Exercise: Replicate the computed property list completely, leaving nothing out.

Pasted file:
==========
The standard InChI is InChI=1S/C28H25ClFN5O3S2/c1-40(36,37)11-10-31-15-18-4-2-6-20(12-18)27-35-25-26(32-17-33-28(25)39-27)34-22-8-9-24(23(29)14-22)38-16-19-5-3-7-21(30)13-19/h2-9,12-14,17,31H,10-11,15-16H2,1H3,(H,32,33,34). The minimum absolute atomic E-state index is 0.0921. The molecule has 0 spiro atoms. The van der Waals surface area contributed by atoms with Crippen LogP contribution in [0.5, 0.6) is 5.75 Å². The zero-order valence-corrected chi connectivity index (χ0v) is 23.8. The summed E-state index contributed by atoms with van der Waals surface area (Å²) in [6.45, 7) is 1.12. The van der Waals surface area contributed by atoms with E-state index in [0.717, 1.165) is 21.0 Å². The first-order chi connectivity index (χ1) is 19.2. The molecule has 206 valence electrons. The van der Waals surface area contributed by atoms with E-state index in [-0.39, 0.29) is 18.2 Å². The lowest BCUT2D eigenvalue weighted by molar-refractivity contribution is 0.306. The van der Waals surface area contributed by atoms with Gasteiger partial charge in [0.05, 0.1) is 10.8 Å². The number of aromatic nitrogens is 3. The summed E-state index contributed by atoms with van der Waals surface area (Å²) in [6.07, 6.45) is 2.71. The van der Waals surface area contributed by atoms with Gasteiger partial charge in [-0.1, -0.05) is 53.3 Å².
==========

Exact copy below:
The standard InChI is InChI=1S/C28H25ClFN5O3S2/c1-40(36,37)11-10-31-15-18-4-2-6-20(12-18)27-35-25-26(32-17-33-28(25)39-27)34-22-8-9-24(23(29)14-22)38-16-19-5-3-7-21(30)13-19/h2-9,12-14,17,31H,10-11,15-16H2,1H3,(H,32,33,34). The minimum absolute atomic E-state index is 0.0921. The molecule has 0 spiro atoms. The van der Waals surface area contributed by atoms with Crippen LogP contribution in [0.5, 0.6) is 5.75 Å². The zero-order valence-corrected chi connectivity index (χ0v) is 23.8. The summed E-state index contributed by atoms with van der Waals surface area (Å²) in [6.45, 7) is 1.12. The van der Waals surface area contributed by atoms with E-state index in [0.717, 1.165) is 21.0 Å². The first-order chi connectivity index (χ1) is 19.2. The molecule has 206 valence electrons. The van der Waals surface area contributed by atoms with E-state index in [-0.39, 0.29) is 18.2 Å². The lowest BCUT2D eigenvalue weighted by molar-refractivity contribution is 0.306. The van der Waals surface area contributed by atoms with Gasteiger partial charge in [0.05, 0.1) is 10.8 Å². The number of aromatic nitrogens is 3. The summed E-state index contributed by atoms with van der Waals surface area (Å²) in [6.07, 6.45) is 2.71. The van der Waals surface area contributed by atoms with Gasteiger partial charge in [-0.1, -0.05) is 53.3 Å².